For those of you who are not familiar with my background/upbringing, I’ll capsulate it here very briefly:
I was born & raised in a very conservative brand of Christi-insanity (Plymouth Brethren), where what we didn’t
do seemed more important than what we did
do (not smoking; not playing pool; not dancing; not drinking; not swearing, etc), and there was a very real distancing with those “of the world”. They were looked down upon as “sinners”; a truly impoverished outlook.
Attendance was paramount, and I remember heated fights on those few Sunday mornings when I said that I didn’t want to go that day. Nice. Even as a child I could see that what my parents were more concerned about regarding attendance, was what other people in the church thought. It was a hell-fire & brimstone sort of environment, I had an uncle who preached on street corners. He still does it today; he’s completely insane, and I find him to be intellectually detestable and avoid him at all costs. He’ll turn a funeral into a gospel meeting/preaching opportunity FFS. As I look back, it seems that people were identified as either “believers” or “unbelievers”. Again, a truly stunted outlook.
There was summer camps (with chapel three times per day); youth groups; bible studies, yaddy yadda. Without going into the details, I abandoned said beliefs about 25 years ago in my mid-twenties, over the course of a year or two. There was no one big reason, event or trauma that led to this, just “thinking” and intellectual honesty, and noticing that none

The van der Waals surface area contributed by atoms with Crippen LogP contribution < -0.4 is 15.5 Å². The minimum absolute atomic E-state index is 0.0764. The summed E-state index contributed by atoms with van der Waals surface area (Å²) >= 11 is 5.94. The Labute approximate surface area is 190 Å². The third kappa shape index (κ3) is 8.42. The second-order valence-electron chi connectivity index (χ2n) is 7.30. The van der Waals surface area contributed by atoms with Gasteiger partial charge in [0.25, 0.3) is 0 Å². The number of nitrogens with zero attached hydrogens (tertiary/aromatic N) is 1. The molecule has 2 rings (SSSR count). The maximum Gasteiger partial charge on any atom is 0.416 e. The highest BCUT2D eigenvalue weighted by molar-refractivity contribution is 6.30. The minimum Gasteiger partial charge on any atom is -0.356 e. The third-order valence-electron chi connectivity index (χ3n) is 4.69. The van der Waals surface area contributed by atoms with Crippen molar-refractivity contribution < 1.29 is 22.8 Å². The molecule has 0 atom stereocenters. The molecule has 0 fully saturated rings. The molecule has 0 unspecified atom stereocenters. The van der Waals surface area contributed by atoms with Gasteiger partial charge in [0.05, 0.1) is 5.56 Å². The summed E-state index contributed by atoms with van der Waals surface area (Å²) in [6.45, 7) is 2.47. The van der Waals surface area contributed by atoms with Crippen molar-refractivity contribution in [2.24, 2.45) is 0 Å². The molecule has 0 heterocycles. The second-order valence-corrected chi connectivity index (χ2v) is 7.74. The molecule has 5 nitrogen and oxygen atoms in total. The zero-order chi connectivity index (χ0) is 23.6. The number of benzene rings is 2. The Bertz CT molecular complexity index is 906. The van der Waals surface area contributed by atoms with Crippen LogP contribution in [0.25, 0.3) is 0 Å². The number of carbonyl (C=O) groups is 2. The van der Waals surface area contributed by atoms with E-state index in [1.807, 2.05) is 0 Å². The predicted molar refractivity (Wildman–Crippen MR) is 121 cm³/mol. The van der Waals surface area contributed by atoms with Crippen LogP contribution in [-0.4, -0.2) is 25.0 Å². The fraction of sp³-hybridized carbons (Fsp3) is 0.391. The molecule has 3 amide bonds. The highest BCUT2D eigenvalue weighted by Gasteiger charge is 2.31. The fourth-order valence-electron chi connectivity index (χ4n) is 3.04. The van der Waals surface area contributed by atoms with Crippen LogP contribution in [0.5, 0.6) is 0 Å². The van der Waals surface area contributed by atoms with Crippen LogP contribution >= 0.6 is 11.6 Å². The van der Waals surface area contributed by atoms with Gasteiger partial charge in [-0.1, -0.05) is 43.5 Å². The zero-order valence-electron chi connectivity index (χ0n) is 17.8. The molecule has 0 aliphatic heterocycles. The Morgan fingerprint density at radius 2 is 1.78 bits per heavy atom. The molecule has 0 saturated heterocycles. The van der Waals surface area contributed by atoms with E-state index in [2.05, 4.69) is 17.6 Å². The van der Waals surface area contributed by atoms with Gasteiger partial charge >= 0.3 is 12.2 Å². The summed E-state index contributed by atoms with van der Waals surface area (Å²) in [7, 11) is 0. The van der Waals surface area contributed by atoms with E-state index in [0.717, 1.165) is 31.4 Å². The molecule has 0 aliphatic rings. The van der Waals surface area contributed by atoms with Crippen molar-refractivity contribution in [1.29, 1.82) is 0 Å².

of the beliefs mapped onto reality. None. Being one of those odd individuals who cares more about what is true
over what is familiar, indoctrinated or comforting, I simply let ‘em go. And this was before the internet and all the atheistic books we now have. I did it all by myself.
I could write a book, but that’s it in a nutshell.
But what I’m finding now, is that I have a certain amount of resentment of that upbringing, and the false, supernatural beliefs and bankrupt worldview that was force-fed upon my indefensible young mind by my parents. There was no encouragement towards education or career after high school, and I always wonder what more I could have done with my life if I had pursued one of the numerous interests & aptitudes that I displayed as a child. I’m certainly not angry, and my life is pretty good, but I find it sad that I was starved from a mental diet that could have been so rich in a proper understanding of our place in the cosmos. Sure, I’ve kind of made up for lost time, but when I look at the rich input that many children have, I feel a little resentment. Having said all that, I’m fully aware that my upbringing could have been a lot worse, some people have horrendous
life stories, and in some other ways I was very lucky, but I still feel that religious indoctrination is a form of child abuse.
So that brings me to my question for any of you who have had a similar background: do you find yourself with any level of resentment?
Just for laughs: